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Government announces fuel pricing mechanisms

By Mohammad Ghazal - Jul 04,2018 - Last updated at Jul 04,2018

AMMAN — The government announced on Tuesday its mechanisms of pricing fuel derivatives and indicated that it generated JD854 million in 2017, representing 13 per cent of last year's local revenues, from taxes and fees imposed on fuel derivatives.

The government generated JD350 million from taxes and fees on fuel derivatives during the first four months of 2018, but revenues are not expected to continue an up trend, as there is more reliance on hybrid and electric cars in Jordan, Minister of Finance Ezzeddine Kanakrieh said during a joint press conference with Minister of Energy and Mineral Resources Hala Zawati.

"A large percentage of revenues from taxes and fees on fuel derivatives come from those taxes on unleaded gasoline 90 octane and unleaded gasoline 95 octane.” 

“But as the government is supporting environment-friendly and energy-saving vehicles such as hybrid and electric cars, the revenues will drop in future,” Kanakrieh said.

The minister added that all revenues generated from the taxes and fees are directed to the Treasury, while the government still subsidises home-cooking gas cylinders by JD45 million annually.

The minister said public debt has reached “alarming” levels. Jordan’s public debt was JD27.7 billion at the end of April, representing 96 per cent of the Kingdom’s gross domestic product.

Zawati said that to ensure justice, the tax imposed on 95-octane, unleaded gasoline was higher than that imposed on 90 octane unleaded gasoline, heavy fuel and kerosene, adding that consumers of the 95 octane unleaded gasoline are of higher income.

Pricing of fuel derivatives takes into account the global average prices and costs, including the cost of transportation, storage, evaporated fuel and other costs. Then, special taxes, sales tax and fees (which go to support the state budget and strategic reserves) are added to the price, she said.

The price of 90 octane unleaded gasoline in May was JD0.815 per litre. Of that, JD0.371 is the price of a litre arriving in Aqaba, and JD0.058 is added per litre as cost of storage and distribution, with JD0.386 added per litre in the form of taxes and other types of fees, she said.
The price of 95 octane unleaded gasoline in May was JD1.050 per litre. JD0.390 is the price of a litre arriving in Aqaba, and JD0.059 is added per litre as cost of storage and distribution, with JD0.601 added per litre in the form of taxes and other types of fees.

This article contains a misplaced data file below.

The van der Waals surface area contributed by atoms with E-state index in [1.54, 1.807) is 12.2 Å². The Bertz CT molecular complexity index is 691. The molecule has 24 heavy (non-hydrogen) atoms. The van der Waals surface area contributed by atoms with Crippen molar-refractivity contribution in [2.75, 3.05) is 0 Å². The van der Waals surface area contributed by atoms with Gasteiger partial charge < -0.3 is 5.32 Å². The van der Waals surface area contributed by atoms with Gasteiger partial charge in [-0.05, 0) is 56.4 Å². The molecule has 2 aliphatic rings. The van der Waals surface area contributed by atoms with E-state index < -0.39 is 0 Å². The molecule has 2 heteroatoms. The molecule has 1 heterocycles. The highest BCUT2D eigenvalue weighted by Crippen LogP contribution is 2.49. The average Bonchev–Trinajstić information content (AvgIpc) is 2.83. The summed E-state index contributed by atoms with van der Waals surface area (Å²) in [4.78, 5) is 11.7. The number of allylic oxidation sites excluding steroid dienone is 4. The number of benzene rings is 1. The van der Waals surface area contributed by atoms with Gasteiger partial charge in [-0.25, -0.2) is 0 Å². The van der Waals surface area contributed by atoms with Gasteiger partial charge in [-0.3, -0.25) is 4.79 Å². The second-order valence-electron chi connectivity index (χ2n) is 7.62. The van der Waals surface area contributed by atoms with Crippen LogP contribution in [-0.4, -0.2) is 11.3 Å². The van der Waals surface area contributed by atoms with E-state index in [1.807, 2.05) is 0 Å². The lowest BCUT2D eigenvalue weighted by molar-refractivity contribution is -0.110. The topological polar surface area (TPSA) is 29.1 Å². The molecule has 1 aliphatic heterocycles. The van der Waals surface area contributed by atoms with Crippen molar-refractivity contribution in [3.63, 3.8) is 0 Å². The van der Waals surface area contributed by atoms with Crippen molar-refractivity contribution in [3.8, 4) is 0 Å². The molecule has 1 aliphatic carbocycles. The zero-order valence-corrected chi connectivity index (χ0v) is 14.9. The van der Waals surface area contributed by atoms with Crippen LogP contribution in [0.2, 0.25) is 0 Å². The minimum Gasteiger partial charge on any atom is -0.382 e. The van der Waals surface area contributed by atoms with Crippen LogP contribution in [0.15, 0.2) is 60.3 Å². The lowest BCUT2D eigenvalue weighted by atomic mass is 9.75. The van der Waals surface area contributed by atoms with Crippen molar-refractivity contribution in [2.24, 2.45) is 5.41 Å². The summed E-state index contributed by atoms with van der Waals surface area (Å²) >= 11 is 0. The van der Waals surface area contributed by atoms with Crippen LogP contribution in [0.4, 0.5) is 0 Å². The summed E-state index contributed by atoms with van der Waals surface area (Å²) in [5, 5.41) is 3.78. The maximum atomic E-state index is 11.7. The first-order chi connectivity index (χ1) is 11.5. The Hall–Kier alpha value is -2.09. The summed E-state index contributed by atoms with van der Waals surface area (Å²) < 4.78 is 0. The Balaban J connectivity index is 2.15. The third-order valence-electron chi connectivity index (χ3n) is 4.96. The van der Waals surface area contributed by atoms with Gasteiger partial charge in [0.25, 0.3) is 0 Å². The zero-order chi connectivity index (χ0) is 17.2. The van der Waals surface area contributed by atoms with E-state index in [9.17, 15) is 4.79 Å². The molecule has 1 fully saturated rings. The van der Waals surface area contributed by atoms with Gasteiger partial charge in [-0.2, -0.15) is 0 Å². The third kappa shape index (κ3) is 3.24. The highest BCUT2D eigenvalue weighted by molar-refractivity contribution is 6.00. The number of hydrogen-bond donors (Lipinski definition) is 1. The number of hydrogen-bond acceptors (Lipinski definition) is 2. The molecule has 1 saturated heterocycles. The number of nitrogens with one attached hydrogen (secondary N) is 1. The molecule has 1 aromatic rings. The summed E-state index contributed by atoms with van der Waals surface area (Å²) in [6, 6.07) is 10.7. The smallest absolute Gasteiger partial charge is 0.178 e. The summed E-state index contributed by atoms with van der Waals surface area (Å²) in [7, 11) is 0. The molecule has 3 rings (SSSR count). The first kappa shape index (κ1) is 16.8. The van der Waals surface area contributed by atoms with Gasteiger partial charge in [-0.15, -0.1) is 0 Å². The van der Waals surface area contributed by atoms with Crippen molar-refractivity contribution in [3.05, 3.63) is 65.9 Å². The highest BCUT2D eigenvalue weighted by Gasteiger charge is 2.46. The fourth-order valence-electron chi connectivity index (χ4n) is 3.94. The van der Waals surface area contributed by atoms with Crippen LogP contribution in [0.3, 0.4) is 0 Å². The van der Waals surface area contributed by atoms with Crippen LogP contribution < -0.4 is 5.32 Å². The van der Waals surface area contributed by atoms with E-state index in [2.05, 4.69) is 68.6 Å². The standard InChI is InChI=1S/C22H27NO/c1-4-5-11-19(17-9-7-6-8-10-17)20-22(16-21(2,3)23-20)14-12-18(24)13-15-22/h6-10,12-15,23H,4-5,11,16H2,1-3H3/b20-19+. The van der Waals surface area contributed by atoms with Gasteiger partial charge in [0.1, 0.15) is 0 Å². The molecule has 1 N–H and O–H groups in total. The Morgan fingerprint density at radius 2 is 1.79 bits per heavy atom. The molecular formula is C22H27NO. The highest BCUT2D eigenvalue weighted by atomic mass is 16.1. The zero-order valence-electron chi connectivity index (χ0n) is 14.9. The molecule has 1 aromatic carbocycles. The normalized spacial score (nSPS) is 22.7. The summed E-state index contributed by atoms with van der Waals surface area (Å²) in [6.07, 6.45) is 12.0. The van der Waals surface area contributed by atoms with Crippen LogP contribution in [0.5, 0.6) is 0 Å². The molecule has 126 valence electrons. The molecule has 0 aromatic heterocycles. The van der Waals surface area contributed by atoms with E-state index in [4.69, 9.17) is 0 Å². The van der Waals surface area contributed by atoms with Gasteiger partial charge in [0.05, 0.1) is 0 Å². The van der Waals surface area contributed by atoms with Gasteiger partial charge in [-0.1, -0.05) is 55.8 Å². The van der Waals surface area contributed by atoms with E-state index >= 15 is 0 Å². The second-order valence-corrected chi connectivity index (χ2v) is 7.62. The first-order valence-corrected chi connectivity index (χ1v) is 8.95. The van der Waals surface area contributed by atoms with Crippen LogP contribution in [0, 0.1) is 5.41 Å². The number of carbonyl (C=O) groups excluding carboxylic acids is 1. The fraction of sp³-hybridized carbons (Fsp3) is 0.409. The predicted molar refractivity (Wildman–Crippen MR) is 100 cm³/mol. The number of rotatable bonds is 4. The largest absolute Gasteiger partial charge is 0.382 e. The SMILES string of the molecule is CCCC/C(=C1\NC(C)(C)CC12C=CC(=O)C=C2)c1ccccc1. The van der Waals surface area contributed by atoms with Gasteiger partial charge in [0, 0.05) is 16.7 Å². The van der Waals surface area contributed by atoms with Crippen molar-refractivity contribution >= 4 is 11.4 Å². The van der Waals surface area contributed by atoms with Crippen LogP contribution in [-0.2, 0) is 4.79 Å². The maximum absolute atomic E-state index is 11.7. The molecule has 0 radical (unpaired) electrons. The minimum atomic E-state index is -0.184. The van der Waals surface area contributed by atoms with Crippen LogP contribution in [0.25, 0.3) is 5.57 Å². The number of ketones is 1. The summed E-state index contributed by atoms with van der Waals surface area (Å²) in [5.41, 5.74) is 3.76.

The taxes and fees imposed on a litre of 95 octane unleaded gasoline represent approximately 57.2 per cent of the overall price of a litre, while taxes and fees on a litre of 90 octane unleaded gasoline represent 47.4 per cent of the total price of a litre.

The price of diesel in May was JD0.615 per litre JD0.395 is the price of a litre arriving in Aqaba, and JD0.059 is added per litre as cost of storage and distribution, while JD0.161 is added in the form of taxes and other types of fees.

The price of Kerosene at the beginning of May was JD0.615 per litre, of which JD0.396 is the price of litre arriving in Aqaba, JD0.059 is added per litre as cost of storage and distribution and JD0.161 is added to the price of each litre in the form of taxes and other types of fees.

Taxes and fees imposed on a litre of diesel represent 26.2 per cent of its overall price, while taxes and fees imposed on a litre of kerosene represent 26 per cent of its total price.

“There are differences in the percentages of taxes and fees imposed on various types of fuel derivatives that take into account their usage to ensure solidarity and justice,” Zawati said. “The highest tax is on unleaded gasoline 95 octane.”

The cost of home-cooking gas cylinder is JD8.22, but it is sold at JD7 after government subsidies. 

The way the monthly prices of fuels are calculated has been a “mystery” as far as many opposition figures, ordinary people and experts, triggering a public call for transparency. 

Stressing the government’s commitment to transparency, Zawati said all revenues generated from taxes on fuel are used to finance items in the state budget, including current expenditure and projects.

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